Monday October 30, 2006
Two sisters fought back tears at Queen's Park Monday as they pleaded for stronger organ donation laws, which could help save their mother's life.
Sherry and Sarit Kind called on the Ontario government to introduce so-called "presumed consent," which forces people to opt out of organ donation rather than the current system of only using organs from individuals who have signed donor cards.
Their mother, Suzi Kind, is in critical condition in hospital, waiting for her second liver transplant after contracting hepatitis C from tainted blood 15 years ago. She waited five years for her first liver and is now waiting in a Toronto hospital for another one after suffering major health problems.
"One person can save eight people's lives," said 26-year-old Sherry Kind. "We have to do something about it. We have to help."
Suzi's older sister Sarit, 28, feels that despite a recent increase in donor rates the presumed consent system, which the NDP's Peter Kormos introduced in a private member's bill, would boost rates even further.
"I'm sure the majority of the population would want to give this second chance at life," Sarit Kind pleaded. "They want to be heroes. Why take your organs to heaven? Heaven knows we need them here."
Kormos feels the issue is one of political will.
"There is some squeamishness about it. I, for the life of me, can't understand why people are squeamish about saving the lives of mothers, daughters, sisters, brothers, children and parents," he said.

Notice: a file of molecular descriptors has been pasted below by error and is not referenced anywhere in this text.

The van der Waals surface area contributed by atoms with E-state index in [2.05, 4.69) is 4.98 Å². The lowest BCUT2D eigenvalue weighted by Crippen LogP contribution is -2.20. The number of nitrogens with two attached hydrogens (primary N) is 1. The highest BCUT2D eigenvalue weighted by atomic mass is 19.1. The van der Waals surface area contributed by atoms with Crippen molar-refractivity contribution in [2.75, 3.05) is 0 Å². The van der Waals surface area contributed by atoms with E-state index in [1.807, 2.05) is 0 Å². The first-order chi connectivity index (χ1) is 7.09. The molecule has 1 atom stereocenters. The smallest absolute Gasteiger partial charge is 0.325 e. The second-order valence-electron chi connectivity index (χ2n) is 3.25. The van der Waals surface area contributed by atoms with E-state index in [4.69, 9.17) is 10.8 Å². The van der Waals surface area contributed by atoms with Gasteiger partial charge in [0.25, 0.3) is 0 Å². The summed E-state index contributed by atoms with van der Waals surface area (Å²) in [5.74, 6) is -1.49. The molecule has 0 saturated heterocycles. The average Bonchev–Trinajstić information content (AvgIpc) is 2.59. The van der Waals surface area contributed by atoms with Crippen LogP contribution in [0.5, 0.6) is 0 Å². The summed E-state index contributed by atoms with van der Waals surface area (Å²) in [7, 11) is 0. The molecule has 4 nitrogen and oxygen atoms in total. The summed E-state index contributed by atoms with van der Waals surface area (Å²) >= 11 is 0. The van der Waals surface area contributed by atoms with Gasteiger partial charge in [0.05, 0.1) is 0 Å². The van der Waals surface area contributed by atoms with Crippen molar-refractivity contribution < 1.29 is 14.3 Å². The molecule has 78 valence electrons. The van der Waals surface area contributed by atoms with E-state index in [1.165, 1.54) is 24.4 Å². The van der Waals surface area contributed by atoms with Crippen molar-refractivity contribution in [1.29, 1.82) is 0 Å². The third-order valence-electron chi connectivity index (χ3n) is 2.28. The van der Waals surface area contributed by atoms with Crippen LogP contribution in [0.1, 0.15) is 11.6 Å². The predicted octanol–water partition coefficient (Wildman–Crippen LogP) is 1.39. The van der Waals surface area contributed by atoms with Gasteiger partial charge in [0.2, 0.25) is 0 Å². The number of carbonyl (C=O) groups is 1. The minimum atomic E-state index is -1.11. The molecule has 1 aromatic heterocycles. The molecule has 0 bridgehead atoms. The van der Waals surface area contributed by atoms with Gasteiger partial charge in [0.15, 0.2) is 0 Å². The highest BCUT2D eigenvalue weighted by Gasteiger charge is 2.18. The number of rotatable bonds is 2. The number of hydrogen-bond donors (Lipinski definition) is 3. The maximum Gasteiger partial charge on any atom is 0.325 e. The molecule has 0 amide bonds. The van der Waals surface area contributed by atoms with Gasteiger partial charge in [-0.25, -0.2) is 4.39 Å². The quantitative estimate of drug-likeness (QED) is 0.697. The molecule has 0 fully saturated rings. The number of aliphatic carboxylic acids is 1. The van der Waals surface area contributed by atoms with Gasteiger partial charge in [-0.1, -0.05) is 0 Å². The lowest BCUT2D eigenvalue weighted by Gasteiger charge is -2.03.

A fellow liver transplant recipient, George Marcello, is walking from Toronto to Ottawa to raise awareness about organ donation and help the Kind family before it's too late to save Suzi.
"It's about time we tested it here," Marcello said of presumed consent, which has seen a 94 per cent success rate in countries where it's been introduced, including Spain. "The results of using this kind of system in any country have always shown a dramatic improvement in the rate of donation."
But not everyone is as enthusiastic about the idea. Mark Vimr of Trillium Gift of Life Network, which oversees the province's organ donations, believes the system isn't needed in Ontario yet.
"We have looked at this issue very closely and carefully," Vimr said.
"We did not feel we were prepared to support implementing a presumed consent approach in Ontario."
Vimr added that a survey found people had mixed feelings about the presumed consent policy.
Kind is one of 1,700 people in Ontario currently waiting for an organ transplant.
Her daughter Sarit knows time is running out.
"We want her to be around for many years," she pleaded. "We want her to see us getting married. We want her to see us having kids. And if we don't do something to change this, she's not going to be around."
To find out more about what George Marcello hopes to learn during his walk, you can call (416) 509-5719.
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